Although FLOC has made significant strides in improving the human rights and collective bargaining rights of migrant farmworkers, the organization has made it apparent that their work is not concluded. The Mt. Olive boycott, for example, was a large step in the right direction for improving the rights of migrant workers because it was the first time that a United States union represented noncitizen migrant workers.[14] However, it concluded only 18 years ago, and current president Baldemar Velasquez has made it clear that work must be continued: 

“We can just lay down and let matters overwhelm us and whine and complain about how bad things are, or get up and do something and start speaking to those things that are upon you and those things that are evil.”[15]

As of 2022, FLOC’s current focus is on the company R.J. Reynolds, which is one of the largest tobacco-processing companies in the world, and as FLOC states, “excludes farmworkers from their list of stakeholders.”[16] The current campaign has lasted since 2007 and has included many “dead-end discussions,” showing FLOC and its members' dedication and commitment to fighting for collective bargaining rights.[17] Most recently, FLOC has used the tool of marching during their ongoing campaign against the Reynolds company Vuse. 

While these problems may seem daunting, especially for a group with historically very little representation, the work done by FLOC and their affiliates has significantly improved the human and working rights of migrant workers. A history of successful boycotts and eventual three-way agreements between corporations, growers, and farm laborers has shown that, while not simple, improvement is possible even when against massive corporations like Campbell's and Mt. Olive Pickle Co. The work of migrant farm laborers is one of the most understated in the United States, as they put food on the table of millions of Americans, and yet remain discriminated against, exploited, and abused.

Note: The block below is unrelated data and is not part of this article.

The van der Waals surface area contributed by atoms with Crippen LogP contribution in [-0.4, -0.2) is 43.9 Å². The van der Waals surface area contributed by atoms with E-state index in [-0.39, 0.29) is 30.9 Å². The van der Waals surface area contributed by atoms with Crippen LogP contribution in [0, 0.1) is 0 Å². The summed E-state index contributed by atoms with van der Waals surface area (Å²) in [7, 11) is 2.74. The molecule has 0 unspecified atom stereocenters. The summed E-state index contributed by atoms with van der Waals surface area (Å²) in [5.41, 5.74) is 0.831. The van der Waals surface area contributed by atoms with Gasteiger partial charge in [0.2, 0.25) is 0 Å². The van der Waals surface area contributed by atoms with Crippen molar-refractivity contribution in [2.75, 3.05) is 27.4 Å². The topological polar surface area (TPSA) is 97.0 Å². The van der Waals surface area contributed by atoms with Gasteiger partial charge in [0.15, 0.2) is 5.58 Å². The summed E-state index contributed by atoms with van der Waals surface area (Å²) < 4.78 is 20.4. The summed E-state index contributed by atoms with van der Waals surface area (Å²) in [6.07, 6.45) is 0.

[13] Arcury, Thomas. 2012. “Migrant Farmworker Housing Regulation Violations.” American Journal of Industrial Medicine.

[3] Barger, W. K., & Reza, E. M. (1994). The farm labor movement in the midwest: social change and adaptation among migrant farmworkers (1st ed.). University of Texas Press.

Brook, Chris. 2018. “Federal Court Victory for Migrant Farmworkers Protects Their Right to Organize.” American Civil Liberties Union. September 28.

[8] Castillo, Marcelo. 2022. “Farm Labor.” USDA ERS - Farm Labor.,percent%20held%20no%20work%20authorization.